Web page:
LawNext is a weekly podcast hosted by Bob Ambrogi, publisher of LawSites. Each week, Bob interviews the innovators and entrepreneurs who are driving what’s next in the legal industry. From legal technology startups to new law firm business models to enhancing access to justice, Bob and his guests explore the future of law and legal practice. Subscribe to receive future episodes at iTunes, LibSyn, or using your favorite podcast player.

In major legal industry news, global law company Elevate announced its acquisition of the legal AI technology and consulting firm LexPredict. The move combines the comprehensive legal services offering of Elevate with the data science team and AI engine of LexPredict.

With the combination of Elevate’s alternative services model and LexPredict’s cutting-edge technology, does this acquisition foreshadow the future of legal practice?

In this episode of LawNext, we take a deep dive into the acquisition and what it means for the legal industry. Joining me are two of the deal’s principles:

  • Pratik Patel, vice president of innovation at Elevate. Patel oined Elevate as part of the acquisition of RFx LEGAL Analytics in 2012, prior to which he served as a founding member and partner at RFx LEGAL. Earlier, he was a senior managing consultant at Huron Legal, where he played a key role in the rapid growth of Huron’s Legal consulting practice.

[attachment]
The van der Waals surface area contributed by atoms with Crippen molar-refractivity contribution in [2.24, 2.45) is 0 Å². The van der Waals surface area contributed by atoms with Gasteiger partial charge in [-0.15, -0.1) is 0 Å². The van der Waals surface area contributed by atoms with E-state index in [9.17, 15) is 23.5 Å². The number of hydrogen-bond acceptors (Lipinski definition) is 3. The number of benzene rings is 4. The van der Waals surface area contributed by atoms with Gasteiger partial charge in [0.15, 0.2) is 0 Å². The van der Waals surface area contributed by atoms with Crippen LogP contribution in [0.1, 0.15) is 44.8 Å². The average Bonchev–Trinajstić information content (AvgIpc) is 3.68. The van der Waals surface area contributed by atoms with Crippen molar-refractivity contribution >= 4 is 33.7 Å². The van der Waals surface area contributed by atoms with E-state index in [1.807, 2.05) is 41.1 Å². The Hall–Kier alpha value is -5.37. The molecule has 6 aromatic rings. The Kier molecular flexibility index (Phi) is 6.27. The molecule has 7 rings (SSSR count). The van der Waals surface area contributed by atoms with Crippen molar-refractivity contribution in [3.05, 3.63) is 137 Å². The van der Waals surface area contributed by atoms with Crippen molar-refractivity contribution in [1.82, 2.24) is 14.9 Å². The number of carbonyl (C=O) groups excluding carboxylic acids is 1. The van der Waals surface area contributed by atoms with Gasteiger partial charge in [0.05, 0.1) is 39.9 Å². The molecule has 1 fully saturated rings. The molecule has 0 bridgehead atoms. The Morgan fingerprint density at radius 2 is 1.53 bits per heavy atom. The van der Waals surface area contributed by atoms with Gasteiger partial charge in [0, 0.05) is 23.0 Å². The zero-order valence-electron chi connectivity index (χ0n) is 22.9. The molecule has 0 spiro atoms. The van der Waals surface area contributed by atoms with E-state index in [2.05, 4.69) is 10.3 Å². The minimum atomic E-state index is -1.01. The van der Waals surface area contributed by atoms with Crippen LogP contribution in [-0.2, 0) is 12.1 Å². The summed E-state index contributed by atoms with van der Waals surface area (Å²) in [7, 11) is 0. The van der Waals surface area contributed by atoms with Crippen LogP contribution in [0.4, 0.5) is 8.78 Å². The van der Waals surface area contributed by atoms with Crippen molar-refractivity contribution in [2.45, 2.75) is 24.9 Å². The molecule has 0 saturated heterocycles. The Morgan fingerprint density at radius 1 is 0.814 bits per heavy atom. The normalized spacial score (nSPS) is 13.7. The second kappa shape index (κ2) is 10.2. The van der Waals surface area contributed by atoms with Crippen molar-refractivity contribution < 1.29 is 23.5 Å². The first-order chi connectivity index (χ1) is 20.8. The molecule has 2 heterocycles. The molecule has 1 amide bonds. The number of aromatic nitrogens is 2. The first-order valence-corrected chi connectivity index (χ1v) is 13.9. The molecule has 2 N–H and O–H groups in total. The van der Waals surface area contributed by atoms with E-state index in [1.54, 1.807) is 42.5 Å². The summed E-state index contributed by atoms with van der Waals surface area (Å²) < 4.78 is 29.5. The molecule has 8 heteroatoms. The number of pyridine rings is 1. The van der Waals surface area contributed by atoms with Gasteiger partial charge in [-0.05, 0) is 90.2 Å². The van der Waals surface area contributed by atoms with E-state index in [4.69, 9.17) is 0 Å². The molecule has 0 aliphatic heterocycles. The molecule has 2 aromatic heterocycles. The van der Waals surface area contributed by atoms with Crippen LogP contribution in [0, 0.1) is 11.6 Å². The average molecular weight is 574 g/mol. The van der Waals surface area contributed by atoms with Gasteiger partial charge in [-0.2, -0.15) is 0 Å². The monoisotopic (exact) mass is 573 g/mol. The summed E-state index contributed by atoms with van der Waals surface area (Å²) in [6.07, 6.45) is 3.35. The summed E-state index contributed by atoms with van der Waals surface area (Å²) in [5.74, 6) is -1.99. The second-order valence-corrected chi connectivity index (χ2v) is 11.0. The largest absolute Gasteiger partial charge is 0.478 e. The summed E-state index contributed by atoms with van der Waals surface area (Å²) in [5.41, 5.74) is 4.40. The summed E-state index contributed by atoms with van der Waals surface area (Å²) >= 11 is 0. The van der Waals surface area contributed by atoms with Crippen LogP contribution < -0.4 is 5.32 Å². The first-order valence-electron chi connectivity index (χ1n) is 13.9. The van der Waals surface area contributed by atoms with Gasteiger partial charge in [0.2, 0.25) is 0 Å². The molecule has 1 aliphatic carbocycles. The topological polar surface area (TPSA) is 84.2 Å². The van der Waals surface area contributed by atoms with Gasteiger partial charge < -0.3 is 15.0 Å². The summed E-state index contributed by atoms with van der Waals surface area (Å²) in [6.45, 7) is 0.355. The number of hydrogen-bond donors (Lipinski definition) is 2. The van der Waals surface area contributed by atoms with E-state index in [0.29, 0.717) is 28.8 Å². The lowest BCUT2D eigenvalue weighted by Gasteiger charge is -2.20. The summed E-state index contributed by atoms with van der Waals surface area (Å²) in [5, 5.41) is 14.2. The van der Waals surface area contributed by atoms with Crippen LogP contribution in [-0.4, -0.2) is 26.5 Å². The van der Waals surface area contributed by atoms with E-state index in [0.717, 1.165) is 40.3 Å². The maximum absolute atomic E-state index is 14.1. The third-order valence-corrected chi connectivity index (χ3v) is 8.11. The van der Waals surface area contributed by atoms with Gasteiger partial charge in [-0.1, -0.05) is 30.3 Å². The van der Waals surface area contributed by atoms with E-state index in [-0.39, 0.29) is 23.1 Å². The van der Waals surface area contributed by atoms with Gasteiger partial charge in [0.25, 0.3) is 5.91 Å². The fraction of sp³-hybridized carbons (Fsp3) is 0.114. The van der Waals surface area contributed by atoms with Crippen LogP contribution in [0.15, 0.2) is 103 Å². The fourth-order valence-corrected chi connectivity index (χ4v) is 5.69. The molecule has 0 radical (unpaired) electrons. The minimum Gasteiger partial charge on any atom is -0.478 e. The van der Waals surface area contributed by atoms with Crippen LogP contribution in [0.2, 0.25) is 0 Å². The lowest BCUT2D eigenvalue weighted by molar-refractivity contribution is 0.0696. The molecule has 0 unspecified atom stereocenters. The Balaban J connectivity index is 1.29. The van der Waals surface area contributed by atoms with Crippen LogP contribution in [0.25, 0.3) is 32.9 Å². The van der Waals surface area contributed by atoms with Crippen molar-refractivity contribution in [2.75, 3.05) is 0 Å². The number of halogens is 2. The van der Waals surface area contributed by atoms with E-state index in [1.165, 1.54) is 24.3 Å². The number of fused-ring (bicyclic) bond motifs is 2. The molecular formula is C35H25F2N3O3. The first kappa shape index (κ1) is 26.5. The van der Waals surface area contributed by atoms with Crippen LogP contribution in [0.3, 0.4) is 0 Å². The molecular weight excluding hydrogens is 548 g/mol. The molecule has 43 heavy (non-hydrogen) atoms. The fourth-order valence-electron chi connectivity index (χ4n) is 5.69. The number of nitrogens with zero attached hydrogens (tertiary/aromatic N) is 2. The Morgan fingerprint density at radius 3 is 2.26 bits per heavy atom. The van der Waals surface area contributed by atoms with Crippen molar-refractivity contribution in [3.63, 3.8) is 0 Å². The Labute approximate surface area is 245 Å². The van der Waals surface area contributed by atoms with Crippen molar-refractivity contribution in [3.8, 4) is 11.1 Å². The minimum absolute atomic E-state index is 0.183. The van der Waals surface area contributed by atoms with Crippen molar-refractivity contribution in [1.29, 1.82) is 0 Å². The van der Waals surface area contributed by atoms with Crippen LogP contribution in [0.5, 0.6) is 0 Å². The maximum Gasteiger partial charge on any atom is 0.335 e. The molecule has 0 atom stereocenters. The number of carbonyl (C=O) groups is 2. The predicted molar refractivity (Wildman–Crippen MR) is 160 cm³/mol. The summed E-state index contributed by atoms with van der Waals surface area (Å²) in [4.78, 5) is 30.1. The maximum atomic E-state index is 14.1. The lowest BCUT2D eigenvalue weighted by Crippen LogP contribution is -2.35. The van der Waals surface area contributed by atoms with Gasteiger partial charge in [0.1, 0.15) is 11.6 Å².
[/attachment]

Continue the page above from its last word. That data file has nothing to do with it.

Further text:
• Daniel Martin Katz, cofounder and chief strategy officer of LexPredict, as well as professor of law at Chicago Kent College of Law and director of Chicago Kent’s Law Lab, a research center focused on legal innovation and technology. Katz has been named to the Fastcase 50, which “recognizes 50 of the smartest, most courageous innovators, techies, visionaries, and leaders in the law.”  He was also named to the ABA Journal’s “Legal Rebels,” a prestigious group of change leaders in the legal profession.

Patel and Katz describe what each of their companies brings to the table, how the two companies align, and why they believe the sum of the two makes both companies even greater.

Listen above, on Apple Podcasts, or via your favorite podcast player. To never miss an episode, subscribe on Apple Podcasts or via RSS, or like us on Facebook. And if you like what you hear, say something nice in Apple Podcasts. Your ratings help us reach more listeners.

Comment on this show: Record a voice comment on your mobile phone and send it to info@lawnext.com.

Is the traditional form of contracting broken? Are static legal agreements irrelevant in a fast-moving global economy? Casey Kuhlman, CEO of the blockchain and smart contracts company Monax, believes we’re on the brink of a paradigm shift in how we form and execute legal agreements.

Kuhlman and Monax are the principal forces behind the launch of the Agreements Network, which he describes as the “legal layer for a networked world.” The Agreements Network provides a base blockchain layer and other tools to serve as an ecosystem to create, distribute, and operate legal agreements.